Black-owned companies are showing progress according to Sam Beard, head of the the non-profit, Development Council.
1975 (Feb 2)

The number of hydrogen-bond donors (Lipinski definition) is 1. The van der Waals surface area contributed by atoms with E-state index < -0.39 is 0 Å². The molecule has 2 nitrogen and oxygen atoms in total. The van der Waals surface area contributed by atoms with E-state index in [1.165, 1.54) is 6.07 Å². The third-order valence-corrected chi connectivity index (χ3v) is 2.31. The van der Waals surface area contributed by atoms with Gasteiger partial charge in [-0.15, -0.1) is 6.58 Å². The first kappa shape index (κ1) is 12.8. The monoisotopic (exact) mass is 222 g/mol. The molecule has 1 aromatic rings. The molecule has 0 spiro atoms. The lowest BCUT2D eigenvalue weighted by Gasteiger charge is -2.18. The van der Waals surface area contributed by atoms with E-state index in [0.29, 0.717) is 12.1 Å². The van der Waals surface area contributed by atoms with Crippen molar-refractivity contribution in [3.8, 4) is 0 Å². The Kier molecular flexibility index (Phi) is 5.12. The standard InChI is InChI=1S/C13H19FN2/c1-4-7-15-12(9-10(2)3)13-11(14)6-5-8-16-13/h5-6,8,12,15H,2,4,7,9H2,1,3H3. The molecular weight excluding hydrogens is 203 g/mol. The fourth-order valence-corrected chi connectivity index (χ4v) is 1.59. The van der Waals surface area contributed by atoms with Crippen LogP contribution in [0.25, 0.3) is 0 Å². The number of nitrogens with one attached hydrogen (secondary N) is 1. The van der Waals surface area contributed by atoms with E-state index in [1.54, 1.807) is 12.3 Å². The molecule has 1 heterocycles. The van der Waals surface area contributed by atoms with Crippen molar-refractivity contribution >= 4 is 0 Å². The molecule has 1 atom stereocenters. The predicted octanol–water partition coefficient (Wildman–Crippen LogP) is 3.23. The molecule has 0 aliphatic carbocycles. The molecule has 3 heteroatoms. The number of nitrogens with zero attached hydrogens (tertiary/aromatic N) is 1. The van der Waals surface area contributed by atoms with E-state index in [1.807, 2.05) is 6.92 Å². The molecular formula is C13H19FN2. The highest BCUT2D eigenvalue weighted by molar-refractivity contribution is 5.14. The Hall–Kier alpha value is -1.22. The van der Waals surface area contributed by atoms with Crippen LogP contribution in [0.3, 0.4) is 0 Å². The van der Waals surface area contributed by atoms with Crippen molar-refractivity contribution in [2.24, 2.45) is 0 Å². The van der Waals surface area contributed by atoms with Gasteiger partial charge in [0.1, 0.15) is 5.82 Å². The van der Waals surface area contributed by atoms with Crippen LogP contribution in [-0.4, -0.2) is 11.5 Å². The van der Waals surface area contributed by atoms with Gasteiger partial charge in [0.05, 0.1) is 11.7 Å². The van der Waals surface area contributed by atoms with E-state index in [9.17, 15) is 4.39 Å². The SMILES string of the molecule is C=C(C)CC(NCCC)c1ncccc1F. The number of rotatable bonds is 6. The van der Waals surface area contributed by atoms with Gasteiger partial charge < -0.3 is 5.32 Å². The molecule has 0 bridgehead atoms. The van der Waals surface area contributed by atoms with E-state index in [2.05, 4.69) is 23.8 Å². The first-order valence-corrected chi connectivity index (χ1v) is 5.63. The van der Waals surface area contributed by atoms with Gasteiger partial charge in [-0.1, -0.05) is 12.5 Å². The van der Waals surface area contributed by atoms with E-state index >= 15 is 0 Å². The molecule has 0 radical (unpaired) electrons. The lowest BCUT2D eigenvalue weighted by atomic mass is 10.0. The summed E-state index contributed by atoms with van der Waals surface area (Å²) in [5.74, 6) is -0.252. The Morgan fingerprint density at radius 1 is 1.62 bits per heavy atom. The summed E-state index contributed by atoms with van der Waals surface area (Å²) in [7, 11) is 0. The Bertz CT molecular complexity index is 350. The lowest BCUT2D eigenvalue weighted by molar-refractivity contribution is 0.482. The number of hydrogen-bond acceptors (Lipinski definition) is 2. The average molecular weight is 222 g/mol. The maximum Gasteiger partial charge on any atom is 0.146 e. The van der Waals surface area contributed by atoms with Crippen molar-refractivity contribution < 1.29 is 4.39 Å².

Sam Beard, head of the Development Council, announced in New York that minority-owned companies were moving into the economic mainstream and doing business with the industrial giants of the nation. According to Beard, “There was almost no history of minority business ownership prior to the Sixties,” but in the last three years, his nonprofit organization had arranged 1,003 contracts totaling $141 million between minority-owned businesses and major corporations. Included among the Council projects were the financing of a health center in South Jamaica, a section of Queens, New York, where thirty Black doctors had tried unsuccessfully for eighteen months to raise money for a medical facility to treat the community of 150,000; the funding of Soul City, the multi-racial town under construction in North Carolina; assistance to the Black Feet Indian Writing Company in Montana, which supplied pens to Atlantic-Richfield Company; and assistance to the Black-owned Baldwin Ice Cream Company of Chicago, which sold food to United Airlines. The Council, according to Director Beard, was not a charity organization. Instead, he said, “We're building long-lasting business relationships that will feed hundreds of thousands of dollars back into minority communities and create jobs.”